Dietary Supplements in the Prevention of Dementia
Betty Chaffee, PharmD, is owner and sole proprietor of BetterMyMeds, a Medication Management service devoted to helping people get the maximum benefit from their medications.
There are many dietary supplements on the market to prevent dementia and age-related cognitive decline. And it turns out that in the US about one in four adults over 50 takes a supplement to maintain or improve brain health. In 2016 alone, about $3 billion was spent globally on supplements for brain health. But what do we really know about the effectiveness of these products?
In a previous post about dietary supplements we pointed out that the United States Food and Drug Administration (FDA) regulates dietary supplements more like food than medicine. Because of that, manufacturers aren't required to prove that supplements are effective at preventing or treating health problems before they're marketed. In fact, the FDA prohibits manufacturers of dietary supplements from claiming that their product can "diagnose, treat, cure, or prevent" any disease. (You'll find that disclaimer on the label of every dietary supplement if you look for it.)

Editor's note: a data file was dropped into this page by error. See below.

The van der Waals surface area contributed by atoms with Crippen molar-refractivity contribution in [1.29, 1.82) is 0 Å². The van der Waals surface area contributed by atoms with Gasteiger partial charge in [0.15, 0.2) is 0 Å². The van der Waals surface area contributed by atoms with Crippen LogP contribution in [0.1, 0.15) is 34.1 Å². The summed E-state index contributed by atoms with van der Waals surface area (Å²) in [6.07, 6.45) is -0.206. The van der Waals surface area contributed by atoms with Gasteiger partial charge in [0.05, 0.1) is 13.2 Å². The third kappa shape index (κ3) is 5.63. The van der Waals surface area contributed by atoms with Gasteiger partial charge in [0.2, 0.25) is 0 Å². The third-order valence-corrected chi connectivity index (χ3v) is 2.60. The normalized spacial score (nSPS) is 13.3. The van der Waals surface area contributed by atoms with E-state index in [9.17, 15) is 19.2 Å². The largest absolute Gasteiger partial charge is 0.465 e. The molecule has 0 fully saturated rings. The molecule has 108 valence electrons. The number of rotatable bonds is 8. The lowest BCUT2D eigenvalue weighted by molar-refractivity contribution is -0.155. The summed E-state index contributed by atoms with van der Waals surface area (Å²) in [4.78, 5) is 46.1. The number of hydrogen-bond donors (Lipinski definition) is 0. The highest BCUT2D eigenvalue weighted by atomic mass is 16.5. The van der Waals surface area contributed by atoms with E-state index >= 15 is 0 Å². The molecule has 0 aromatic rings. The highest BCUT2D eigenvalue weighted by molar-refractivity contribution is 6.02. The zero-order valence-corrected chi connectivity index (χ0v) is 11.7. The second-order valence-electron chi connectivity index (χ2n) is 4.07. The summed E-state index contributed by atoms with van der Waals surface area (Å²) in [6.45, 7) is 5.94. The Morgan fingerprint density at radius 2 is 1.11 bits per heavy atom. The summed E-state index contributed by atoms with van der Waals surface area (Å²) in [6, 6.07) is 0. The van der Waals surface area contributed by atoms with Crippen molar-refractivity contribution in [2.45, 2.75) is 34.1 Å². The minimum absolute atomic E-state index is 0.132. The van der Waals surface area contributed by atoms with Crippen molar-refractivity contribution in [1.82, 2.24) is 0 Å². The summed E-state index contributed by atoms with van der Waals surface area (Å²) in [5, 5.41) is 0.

On the other hand, though, marketing and advertising can provide information that's not allowed on the product label. How much of that information is based on scientific research, and how much is based on theory (and the desire to sell product)? In other words, when we take supplements for brain health, are we protecting our brains or wasting our money? Let's take a look at what the research says.
First, let's define some terms
What is "age-related cognitive decline"?
The cognitive ability of the brain involves thinking, reasoning, and remembering. Brains change with age, and it's normal to have decline in some areas of thinking as we move past our 50's into our 60's and 70's and beyond. Age-related cognitive decline is a normal consequence of aging rather than a disease process.
What is dementia?
Dementia is a group of conditions, including Alzheimer's disease, that result in cognitive decline, memory loss, and ultimately the inability to function independently. Dementia is a disease process rather than a result of normal aging.
Next, what question are we asking?
In this article we'll focus on the use of dietary supplements to prevent dementia and/or age-related cognitive decline. We'll focus here because the majority of adults who use dietary supplements for brain health don't have a diagnosis of dementia. Our question is, "is there evidence to support using dietary supplements to prevent dementia and/or normal age-related cognitive decline?"